Suicide Incidence and Risk Factors in an Active Duty US Military Population
ABSTRACT The goal of this study was to investigate and identify risk factors for suicide among all active duty members of the US military during 2005 or 2007.
The study used a cross-sectional design and included the entire active duty military population. Study sample sizes were 2,064,183 for 2005 and 1,981,810 for 2007. Logistic regression models were used.
Suicide rates for all services increased during this period. Mental health diagnoses, mental health visits, selective serotonin reuptake inhibitors (SSRIs), sleep prescriptions, reduction in rank, enlisted rank, and separation or divorce were associated with suicides. Deployments to Operation Enduring Freedom or Operation Iraqi Freedom were also associated with elevated odds ratios for all services in the 2007 population and for the Army in 2005.
Additional research needs to address the increasing rates of suicide in active duty personnel. This should include careful evaluation of suicide prevention programs and the possible increase in risk associated with SSRIs and other mental health drugs, as well as the possible impact of shorter deployments, age, mental health diagnoses, and relationship problems.
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- "The ADMPF and DMDC Contingency Tracking Systems were used to create a series of sociodemographic and Army career variables suggested by previous research (Bell et al. 2010; Black et al. 2011; Bachynski et al. 2012; Hyman et al. 2012) to predict suicide . The subset of these variables found to be significant in previous HADS analyses (Gilman et al. 2014) were included as control variables: age, sex, race–ethnicity , marital status, age at enlistment, Armed Forces Qualification Test scores at enlistment, number of years in service, Command (the major organizational subdivision of the Army), and current (in the personmonth ) deployment either in a combat zone or in direct support outside the combat zone of OEF/OIF. "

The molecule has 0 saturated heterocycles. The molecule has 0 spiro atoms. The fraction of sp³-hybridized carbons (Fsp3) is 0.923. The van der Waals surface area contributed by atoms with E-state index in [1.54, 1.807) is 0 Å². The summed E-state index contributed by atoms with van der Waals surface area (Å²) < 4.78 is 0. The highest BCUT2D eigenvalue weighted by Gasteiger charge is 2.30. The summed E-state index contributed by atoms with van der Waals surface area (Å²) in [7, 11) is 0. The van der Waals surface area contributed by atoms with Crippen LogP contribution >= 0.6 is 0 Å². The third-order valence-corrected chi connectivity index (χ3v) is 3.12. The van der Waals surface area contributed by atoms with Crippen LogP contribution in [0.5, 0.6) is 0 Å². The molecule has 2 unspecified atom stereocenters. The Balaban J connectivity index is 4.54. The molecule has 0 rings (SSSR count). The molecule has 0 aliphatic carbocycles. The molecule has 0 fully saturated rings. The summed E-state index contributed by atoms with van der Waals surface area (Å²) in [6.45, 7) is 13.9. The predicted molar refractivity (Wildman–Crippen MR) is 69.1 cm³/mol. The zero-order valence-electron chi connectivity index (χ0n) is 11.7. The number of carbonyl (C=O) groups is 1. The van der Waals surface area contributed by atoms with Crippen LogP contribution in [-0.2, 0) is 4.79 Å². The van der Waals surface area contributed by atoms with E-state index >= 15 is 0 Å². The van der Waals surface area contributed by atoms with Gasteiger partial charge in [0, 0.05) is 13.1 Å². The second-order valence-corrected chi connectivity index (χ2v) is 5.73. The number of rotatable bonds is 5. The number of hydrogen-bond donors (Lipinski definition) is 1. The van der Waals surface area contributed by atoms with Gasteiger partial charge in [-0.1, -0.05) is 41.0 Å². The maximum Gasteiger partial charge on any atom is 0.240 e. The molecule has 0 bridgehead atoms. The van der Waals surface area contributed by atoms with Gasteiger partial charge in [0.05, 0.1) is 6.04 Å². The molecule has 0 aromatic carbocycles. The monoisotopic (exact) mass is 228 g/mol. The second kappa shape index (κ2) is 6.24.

ABSTRACT: Civilian suicide rates vary by occupation in ways related to occupational stress exposure. Comparable military research finds suicide rates elevated in combat arms occupations. However, no research has evaluated variation in this pattern by deployment history, the indicator of occupation stress widely considered responsible for the recent rise in the military suicide rate. The joint associations of Army occupation and deployment history in predicting suicides were analysed in an administrative dataset for the 729 337 male enlisted Regular Army soldiers in the US Army between 2004 and 2009. There were 496 suicides over the study period (22.4/100 000 person-years). Only two occupational categories, both in combat arms, had significantly elevated suicide rates: infantrymen (37.2/100 000 person-years) and combat engineers (38.2/100 000 person-years). However, the suicide rates in these two categories were significantly lower when currently deployed (30.6/100 000 person-years) than never deployed or previously deployed (41.2-39.1/100 000 person-years), whereas the suicide rate of other soldiers was significantly higher when currently deployed and previously deployed (20.2-22.4/100 000 person-years) than never deployed (14.5/100 000 person-years), resulting in the adjusted suicide rate of infantrymen and combat engineers being most elevated when never deployed [odds ratio (OR) 2.9, 95% confidence interval (CI) 2.1-4.1], less so when previously deployed (OR 1.6, 95% CI 1.1-2.1), and not at all when currently deployed (OR 1.2, 95% CI 0.8-1.8). Adjustment for a differential 'healthy warrior effect' cannot explain this variation in the relative suicide rates of never-deployed infantrymen and combat engineers by deployment status. Efforts are needed to elucidate the causal mechanisms underlying this interaction to guide preventive interventions for soldiers at high suicide risk.Psychological Medicine 07/2015; -1:1-12. DOI:10.1017/S0033291715001294 · 5.94 Impact Factor